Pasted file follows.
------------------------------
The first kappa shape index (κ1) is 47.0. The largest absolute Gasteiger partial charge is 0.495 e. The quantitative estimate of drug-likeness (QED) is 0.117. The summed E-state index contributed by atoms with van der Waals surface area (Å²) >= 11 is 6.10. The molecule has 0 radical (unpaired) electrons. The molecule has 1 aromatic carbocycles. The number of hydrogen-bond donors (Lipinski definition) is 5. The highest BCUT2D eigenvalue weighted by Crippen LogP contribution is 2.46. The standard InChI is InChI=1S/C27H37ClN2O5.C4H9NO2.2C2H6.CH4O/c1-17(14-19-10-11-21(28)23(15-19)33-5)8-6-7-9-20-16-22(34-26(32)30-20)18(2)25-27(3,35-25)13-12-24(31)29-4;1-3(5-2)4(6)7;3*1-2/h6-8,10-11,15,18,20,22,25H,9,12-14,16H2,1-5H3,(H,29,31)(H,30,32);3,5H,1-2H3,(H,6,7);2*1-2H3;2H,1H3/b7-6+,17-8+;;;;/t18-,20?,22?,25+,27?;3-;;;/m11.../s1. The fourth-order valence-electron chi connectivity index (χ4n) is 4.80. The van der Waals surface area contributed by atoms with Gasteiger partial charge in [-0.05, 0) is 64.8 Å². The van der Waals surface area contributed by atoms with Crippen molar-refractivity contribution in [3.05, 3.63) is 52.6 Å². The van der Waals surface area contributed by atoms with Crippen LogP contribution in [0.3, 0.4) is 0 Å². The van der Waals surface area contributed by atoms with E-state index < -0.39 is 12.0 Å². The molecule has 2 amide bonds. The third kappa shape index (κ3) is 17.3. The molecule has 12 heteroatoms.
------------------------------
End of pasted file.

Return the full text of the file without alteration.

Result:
The first kappa shape index (κ1) is 47.0. The largest absolute Gasteiger partial charge is 0.495 e. The quantitative estimate of drug-likeness (QED) is 0.117. The summed E-state index contributed by atoms with van der Waals surface area (Å²) >= 11 is 6.10. The molecule has 0 radical (unpaired) electrons. The molecule has 1 aromatic carbocycles. The number of hydrogen-bond donors (Lipinski definition) is 5. The highest BCUT2D eigenvalue weighted by Crippen LogP contribution is 2.46. The standard InChI is InChI=1S/C27H37ClN2O5.C4H9NO2.2C2H6.CH4O/c1-17(14-19-10-11-21(28)23(15-19)33-5)8-6-7-9-20-16-22(34-26(32)30-20)18(2)25-27(3,35-25)13-12-24(31)29-4;1-3(5-2)4(6)7;3*1-2/h6-8,10-11,15,18,20,22,25H,9,12-14,16H2,1-5H3,(H,29,31)(H,30,32);3,5H,1-2H3,(H,6,7);2*1-2H3;2H,1H3/b7-6+,17-8+;;;;/t18-,20?,22?,25+,27?;3-;;;/m11.../s1. The fourth-order valence-electron chi connectivity index (χ4n) is 4.80. The van der Waals surface area contributed by atoms with Gasteiger partial charge in [-0.05, 0) is 64.8 Å². The van der Waals surface area contributed by atoms with Crippen molar-refractivity contribution in [3.05, 3.63) is 52.6 Å². The van der Waals surface area contributed by atoms with Crippen LogP contribution in [0.3, 0.4) is 0 Å². The van der Waals surface area contributed by atoms with E-state index < -0.39 is 12.0 Å². The molecule has 2 amide bonds. The third kappa shape index (κ3) is 17.3. The molecule has 12 heteroatoms.